Cedar Creek State Park
RV Guide


Are you looking for a new park in West Virginia for your next family RV vacation? Even those who live in and around the area will tell you that the 2,588-acre Cedar Creek State Park is worth taking a look at. Whether you are coming from across the country or the street, this historical park is an awesome place to explore, enjoy, and make memories. With the beauty of the Allegheny Mountains in the background, everywhere you look in this park is a photograph waiting to happen.
You can learn about the history of the area by touring the schoolhouse that dates back to 1910. Bring the kids so they can see how schools used to look way back when. They will be amazed. The furnishings are the same as they would have been in the early 1900s, with a potbelly stove and wood desks, making this a fun place to teach the kids about how different things are now. The log cabin at the park is also iconic and should be included as part of the history of the park.
There are also a lot of outdoor activities to enjoy at Cedar Creek, including fishing in one of the three lakes, swimming at the pool, paddle boating, and hiking. And you can always go splash around in the creek, which is the namesake of the park. One of the unique activities here is the miniature golf park that the kids (and you) will love. And you don’t have to head home when the sun goes down. There are 65 campsites where you can park the RV for a night or a week. Some have water and electric hookups, and all of them have grills and tables for cooking and eating.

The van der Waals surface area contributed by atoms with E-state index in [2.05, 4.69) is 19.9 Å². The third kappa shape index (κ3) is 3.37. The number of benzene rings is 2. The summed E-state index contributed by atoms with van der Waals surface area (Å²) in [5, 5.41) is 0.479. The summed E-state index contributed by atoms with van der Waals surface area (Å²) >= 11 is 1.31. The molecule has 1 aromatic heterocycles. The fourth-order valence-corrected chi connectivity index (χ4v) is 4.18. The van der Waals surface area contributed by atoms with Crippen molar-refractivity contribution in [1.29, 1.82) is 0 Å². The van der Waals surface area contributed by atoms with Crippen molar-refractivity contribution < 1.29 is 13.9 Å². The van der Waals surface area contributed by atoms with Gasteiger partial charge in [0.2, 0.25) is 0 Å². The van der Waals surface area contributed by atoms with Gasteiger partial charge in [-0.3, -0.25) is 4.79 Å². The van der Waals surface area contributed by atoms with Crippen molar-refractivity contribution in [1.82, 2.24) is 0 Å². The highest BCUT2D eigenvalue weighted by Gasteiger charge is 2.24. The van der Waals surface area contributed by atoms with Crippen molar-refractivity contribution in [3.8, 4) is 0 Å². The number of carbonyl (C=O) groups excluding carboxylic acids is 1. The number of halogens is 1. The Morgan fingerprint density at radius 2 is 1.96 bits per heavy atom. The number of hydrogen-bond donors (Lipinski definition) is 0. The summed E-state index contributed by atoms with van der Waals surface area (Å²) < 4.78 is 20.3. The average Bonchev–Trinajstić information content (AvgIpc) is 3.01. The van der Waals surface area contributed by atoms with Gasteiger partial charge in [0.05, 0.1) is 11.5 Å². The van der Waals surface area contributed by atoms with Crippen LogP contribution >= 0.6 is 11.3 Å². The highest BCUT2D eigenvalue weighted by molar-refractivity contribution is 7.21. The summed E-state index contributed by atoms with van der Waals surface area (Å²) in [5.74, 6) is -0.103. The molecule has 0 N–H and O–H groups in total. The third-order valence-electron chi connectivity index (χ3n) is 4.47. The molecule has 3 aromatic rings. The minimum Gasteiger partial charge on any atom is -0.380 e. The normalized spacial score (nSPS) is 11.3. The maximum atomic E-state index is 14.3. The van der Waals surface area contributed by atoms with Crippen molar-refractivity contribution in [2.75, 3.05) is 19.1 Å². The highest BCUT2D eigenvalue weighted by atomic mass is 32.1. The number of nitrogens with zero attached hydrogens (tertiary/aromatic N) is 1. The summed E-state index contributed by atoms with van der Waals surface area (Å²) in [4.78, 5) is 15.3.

RV Rentals in Cedar Creek State Park



In the middle of West Virginia, Cedar Creek State Park is only a few miles southeast of US-33 on WV-17. Just seven miles south of Glenville, you can take US-119 to reach the park from there. Less than 100 miles from Charleston, which is the state’s capital, you can stop by and visit the golden-domed State Capitol Building or one of the several museums in the city. Roanoke is just a little over 30 miles to the east where you can find Stonewall Jackson Lake and State Park.
You will be traveling on some of the curviest roads in the area, so if you are driving a large motorhome or pulling a trailer, you need to pay attention. The hilly streets and sharp turns can give you some trouble if you are not watching the roads. Drive slowly and pull over if you need to take a break. You should be wide awake and alert for this drive.
When you get into the park, the roads are a bit better, but you’ll still find some curvy streets that can give you a bit of a headache. As long as you are prepared and take your time, you will be able to make it to your campsite. Once you park the rig, it is a good idea to use an alternate form of transportation like walking, biking, or ATVing where allowed.